Last week, there was a lively discussion here about ageism in media coverage of older job seekers. It is worth debunking some other dumb ideas commonly repeated about employment of older workers.
Start your own business
Those who fancy themselves experts in advising older workers on how to get hired, invariably include this at the end of their list of suggestions as though there’s nothing to it.
I did that once for a couple of years – a research company for film and television producers. I loved the work, both doing it and overseeing employees who were doing it. Three short-lived talk shows, with John Tesh, Whoopi Goldberg and Greg Kinnear, were among our clients along with HBO and other film production companies.
But I hated the business end, the marketing and the sales. I’m not good at it and although I got a little better with time, I never wanted to do it. And it took two full days out of the seven I was working that I wasn’t upholding my end of our production process.
It is my belief that, within reason, anyone can learn to do almost anything if they put their mind to it, but talent, aptitude and interest are also factors. Many people, like me, are good at their jobs – the tasks involved - but to suggest that all the same people can also run a business is disingenuous. It is specialized work that not everyone can do well enough to keep a business afloat.
That “overqualified” bugaboo
Who makes up this stuff? If someone who had been the managing editor of The New York Times had walked into my research business office and told me he wanted to write research for movies and television, I would have sat him down then and there.
If he became bored, that’s his problem as long as the work was good. If he left in six months for a better job or any other reason, that is a risk with any employee just as employees risk being laid off (whether they’ve worked somewhere a month or 20 years) because of business decisions they have no part in. It happens every day.
Until we are living in a business world where tens of thousands of jobs go begging, this is the emptiest excuse for not hiring someone ever devised.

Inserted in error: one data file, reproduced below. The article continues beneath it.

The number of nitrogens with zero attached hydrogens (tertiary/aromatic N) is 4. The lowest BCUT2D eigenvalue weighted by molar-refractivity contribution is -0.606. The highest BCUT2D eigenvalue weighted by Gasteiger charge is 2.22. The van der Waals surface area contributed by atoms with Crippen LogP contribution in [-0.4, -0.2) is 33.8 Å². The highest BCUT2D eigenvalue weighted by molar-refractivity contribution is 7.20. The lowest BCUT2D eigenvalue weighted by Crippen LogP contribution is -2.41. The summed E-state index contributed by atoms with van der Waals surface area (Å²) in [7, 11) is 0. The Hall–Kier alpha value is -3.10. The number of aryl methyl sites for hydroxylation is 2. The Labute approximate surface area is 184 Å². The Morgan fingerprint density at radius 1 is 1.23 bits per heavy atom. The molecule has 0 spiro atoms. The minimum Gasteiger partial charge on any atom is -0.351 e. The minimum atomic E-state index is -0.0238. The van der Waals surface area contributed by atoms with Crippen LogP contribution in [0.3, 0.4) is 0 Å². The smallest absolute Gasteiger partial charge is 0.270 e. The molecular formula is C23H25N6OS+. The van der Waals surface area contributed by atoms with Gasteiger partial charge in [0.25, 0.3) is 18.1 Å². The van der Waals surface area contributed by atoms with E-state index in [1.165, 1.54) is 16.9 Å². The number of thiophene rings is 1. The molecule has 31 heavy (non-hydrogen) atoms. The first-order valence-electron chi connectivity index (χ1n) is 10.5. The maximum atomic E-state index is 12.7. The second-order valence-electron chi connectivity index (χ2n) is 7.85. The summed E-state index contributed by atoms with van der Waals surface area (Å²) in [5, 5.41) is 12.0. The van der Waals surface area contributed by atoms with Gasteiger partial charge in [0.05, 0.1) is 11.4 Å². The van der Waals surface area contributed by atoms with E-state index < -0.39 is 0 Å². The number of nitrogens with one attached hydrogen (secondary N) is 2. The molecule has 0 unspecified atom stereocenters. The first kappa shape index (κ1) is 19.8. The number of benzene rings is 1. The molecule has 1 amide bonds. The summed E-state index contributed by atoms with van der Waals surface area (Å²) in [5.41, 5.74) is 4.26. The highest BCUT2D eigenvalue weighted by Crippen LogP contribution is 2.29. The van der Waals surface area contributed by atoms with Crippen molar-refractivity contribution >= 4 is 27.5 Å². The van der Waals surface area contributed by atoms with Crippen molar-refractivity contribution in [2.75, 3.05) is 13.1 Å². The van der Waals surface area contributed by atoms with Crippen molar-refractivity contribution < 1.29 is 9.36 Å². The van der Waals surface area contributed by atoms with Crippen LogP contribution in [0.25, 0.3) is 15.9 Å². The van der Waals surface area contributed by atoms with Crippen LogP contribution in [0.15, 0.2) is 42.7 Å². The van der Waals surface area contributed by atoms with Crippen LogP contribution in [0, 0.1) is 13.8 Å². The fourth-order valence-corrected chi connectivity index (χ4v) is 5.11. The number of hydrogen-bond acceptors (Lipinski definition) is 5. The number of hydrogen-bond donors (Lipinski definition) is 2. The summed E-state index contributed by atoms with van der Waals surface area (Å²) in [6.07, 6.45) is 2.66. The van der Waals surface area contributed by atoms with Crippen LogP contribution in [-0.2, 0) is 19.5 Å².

The “older workers cost too much” excuse
Back in 1975, CEOs were paid, on average, about 45 times as much as the average employee in their company. Today, that number is 500 times the average worker’s wage. In comparison, Japanese CEOs are paid 20 to 30 times their lowest-paid workers’ salaries, and in Europe, CEOs take home about 40 times as much.
Here are some examples of CEO compensation in the U.S. for 2004:
Ray R. Irani of Occidental Petroleum was paid $52.6 million.
Terry S. Semel, CEO of Yahoo!, took home more than $109 million in salary and other compensation.
The CEO of MBNA, a giant credit card company, raked in $168.9 million.
To be fair, the compensation for the average CEO of a top U.S. company in 2004, was not quite so eye-popping at $9.84 million, but still a 12 percent increase over 2003, according to The New York Times.
This is monstrously unethical when it was recently announced that for the past year, worker salary increases have lagged behind inflation, and for the past decade, have barely kept even with inflation.
Some basic arithmetic
Let's start by using the average CEO compensation figure - $9.84 million. First, we’ll cut it down to $5 million. I’m pretty sure those guys can still live fairly lavishly on that. We now have an extra $4.84 million floating around the average company.
Now let’s take a nice round worker salary of $50,000, a bit above the current national average of $42,000. Add a third for the cost of benefits, health coverage, employer portion of Social Security, etc. and we get $66,500. Which means that average corporation could hire 72 extra employees and not spend a penny more than they are now.
Even using a potential older worker salary of $100,000 adjusted to $134,000 with benefits, 35 more workers could be hired without costing our average company a dime.
Of course, no corporation is suddenly adding a bunch of new workers these days. But the point is, if CEO (and other executive) salaries were more in line with the average in the rest of the western world (and some of these guys are running companies whose stock prices, which it’s their job to improve, have dropped precipitously during their tenure), no one could claim that older workers cost too much.
Older workers, these days, will take any job at any pay they can get. But experienced workers are worth more than entry-level employees and it is depraved and indecent to claim they are too expensive with executive pay at such piggish levels.